A year ago we signed a contract to teach in Mali, an African country that nobody had heard of before. People assumed we said Bali, even though it’s not a country and nowhere near Africa. But it does rhyme.
Or they thought we were heading to Malawi. It was also an obscure African nation, well, until Madonna adopted David Banda and Chifundo there and it was featured on E Entertainment News and in scholarly magazines like People, Us, and Star (whose current cover screams “It’s Demi! Cougar Goes Wild in Mexico: THE SEX WAS VERY LOUD”).
Then people would ask US, “What’s Mali close to?” And we would mention neighboring countries such as Burkina Faso, Côte d’Ivoire, Guinea, and Mauritania. And they would do that nod-without-actually-understanding-what was just-said thing.
Then two months passed and Mali’s 20 years of democracy disappeared overnight when a group of junior soldiers staged a coup d’état in Bamako. We were certain that Mali would be splashed all over the headlines, but apparently the U.S. media saves that kind of coverage for celebrity adoptions.
Not a single call came from concerned friends or family members because the bloodless coup wasn’t mentioned in the U.S. press. Unless you count those single sentence news blips they bury a few pages in, where I found the coup mentioned right under a blip about David Beckham’s dad having his phone hacked, and right above a blip about Gene Simmons of KISS calling Rihanna ‘fake karaoke’ in a bizarre rant. Now that’s news!
It was probably better, we decided, that Mali’s troubles weren’t front page–or even back page–news in the U.S. We didn’t want our loved ones thinking we were going to be teaching in a war zone. Sure, things in Bamako were sketchy for a short while, with sanctions and a clumsy sort-of counter coup. But except for a couple of tense days at the start, the streets were calm and it was business as usual. The school where we planned to teach continued to operate, though in a “virtual school” format since many of the students and their families left Mali a couple of months earlier than usual. But it would reopen in August and we planned to be there.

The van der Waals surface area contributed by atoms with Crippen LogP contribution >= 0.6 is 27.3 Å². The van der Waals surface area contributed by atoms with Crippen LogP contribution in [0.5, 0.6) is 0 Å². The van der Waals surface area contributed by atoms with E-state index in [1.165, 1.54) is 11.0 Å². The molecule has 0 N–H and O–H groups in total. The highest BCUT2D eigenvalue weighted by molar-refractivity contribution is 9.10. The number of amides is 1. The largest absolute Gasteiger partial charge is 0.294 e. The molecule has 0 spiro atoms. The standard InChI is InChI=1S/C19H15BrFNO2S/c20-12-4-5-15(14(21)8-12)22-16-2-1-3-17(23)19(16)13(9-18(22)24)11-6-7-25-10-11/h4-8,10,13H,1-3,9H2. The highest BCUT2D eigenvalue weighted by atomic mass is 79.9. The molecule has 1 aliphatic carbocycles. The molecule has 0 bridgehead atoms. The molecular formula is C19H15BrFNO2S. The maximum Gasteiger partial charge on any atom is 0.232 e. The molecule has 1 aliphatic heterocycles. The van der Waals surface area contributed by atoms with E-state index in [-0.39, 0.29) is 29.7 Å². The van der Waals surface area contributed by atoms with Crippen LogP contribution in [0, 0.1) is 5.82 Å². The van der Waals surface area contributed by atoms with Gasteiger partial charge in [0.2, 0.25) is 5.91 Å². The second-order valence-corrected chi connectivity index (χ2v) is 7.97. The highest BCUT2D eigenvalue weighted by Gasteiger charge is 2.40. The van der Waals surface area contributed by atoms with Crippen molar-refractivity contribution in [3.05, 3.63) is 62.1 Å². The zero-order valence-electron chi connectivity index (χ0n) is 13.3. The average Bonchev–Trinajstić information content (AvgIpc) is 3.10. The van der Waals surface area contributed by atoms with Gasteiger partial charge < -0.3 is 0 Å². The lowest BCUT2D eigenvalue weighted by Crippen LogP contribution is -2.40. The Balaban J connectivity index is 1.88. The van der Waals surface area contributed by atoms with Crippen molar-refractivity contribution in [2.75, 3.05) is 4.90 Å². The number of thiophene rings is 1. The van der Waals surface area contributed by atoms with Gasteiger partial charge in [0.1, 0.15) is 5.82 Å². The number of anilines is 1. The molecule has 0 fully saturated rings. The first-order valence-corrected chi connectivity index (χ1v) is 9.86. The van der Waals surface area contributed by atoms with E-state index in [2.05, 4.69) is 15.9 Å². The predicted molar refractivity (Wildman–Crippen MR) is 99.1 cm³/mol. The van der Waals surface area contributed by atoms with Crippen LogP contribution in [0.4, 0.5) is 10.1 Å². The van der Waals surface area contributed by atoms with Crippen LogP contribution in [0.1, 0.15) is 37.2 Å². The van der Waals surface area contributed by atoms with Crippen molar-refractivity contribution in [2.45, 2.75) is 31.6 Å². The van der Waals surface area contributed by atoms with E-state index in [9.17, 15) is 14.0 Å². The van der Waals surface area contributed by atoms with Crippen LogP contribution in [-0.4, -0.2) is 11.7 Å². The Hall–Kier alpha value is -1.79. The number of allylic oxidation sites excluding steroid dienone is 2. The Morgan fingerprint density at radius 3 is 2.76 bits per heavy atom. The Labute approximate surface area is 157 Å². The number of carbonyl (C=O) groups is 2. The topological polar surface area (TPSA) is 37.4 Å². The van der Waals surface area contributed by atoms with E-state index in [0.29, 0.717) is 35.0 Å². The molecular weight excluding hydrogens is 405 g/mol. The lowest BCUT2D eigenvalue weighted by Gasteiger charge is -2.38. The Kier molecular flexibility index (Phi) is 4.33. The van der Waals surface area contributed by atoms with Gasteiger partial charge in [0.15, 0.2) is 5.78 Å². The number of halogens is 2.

But this distraction in Bamako had caused all hell to break loose far in the north of Mali, where Tuareg rebels and then Islamist militants easily overtook small desert towns (Timbuktu, Gao, and Kidal) that the Malian military had abandoned. Though horrible for the Malians in the desert, this was not affecting life 1000 miles to the south in Bamako.
The Islamist militants imposed a strict form of sharia law in these desert towns. Despite the fact that Mali is a culture rich in the arts—and has been for thousands of years—the rebels outlawed dancing, musical instruments, listening to music, and even performances by griots, the African singers and storytellers (and repositories of oral history) whose tradition dates to the 13th century.
They outlawed watching sports on TV. Women couldn’t wear perfume, go for a stroll with friends, or chat in groups. Those women who didn’t cover their bodies and faces were imprisoned or raped.
So what did the rebels actually allow under this extreme version of the moral code and religious law of Islam? Let’s see, it’s okay to recruit and arm 12 year-olds to fight with them. It’s cool to destroy ancient shrines, tombs, and mosques. And you can read the Quran.
And still, Mali wasn’t in the news.
But that all changed when Islamist rebels in the remote town of Aguelhok stoned a couple for having a relationship outside of marriage. And started public floggings for cigarette smoking or drinking alcohol. And when they cut off the right hands and left feet of five men in Gao accused of robbing a bus, with one of these amputations occurring in the town square.
This kind of horror sells papers and attracts viewers. When a news anchor says, “What we are about to show you is disturbing and not appropriate for young children,” viewership spikes like the Richter scale during an earthquake. They come up with alliterative headlines, like “Mali Madness” and “Massacre in Mali. So pictures and video of the Mali amputees and their bloody stumps were everywhere, and suddenly everyone we knew associated Mali with limb-cutting and death by gravel.
I thought it was curious that the media was suddenly interested in the sharia law in these remote desert towns when other entire countries have operated under this system for decades. For goodness sakes, Saudi Arabia operates under sharia law–no constitution at all and the only Arab country that’s never had national elections. It’s the only country in the whole world where women are banned from driving. And the death penalty can be imposed for “homosexual activity” (Having an Oscar party? Singing show tunes? Making parfaits?).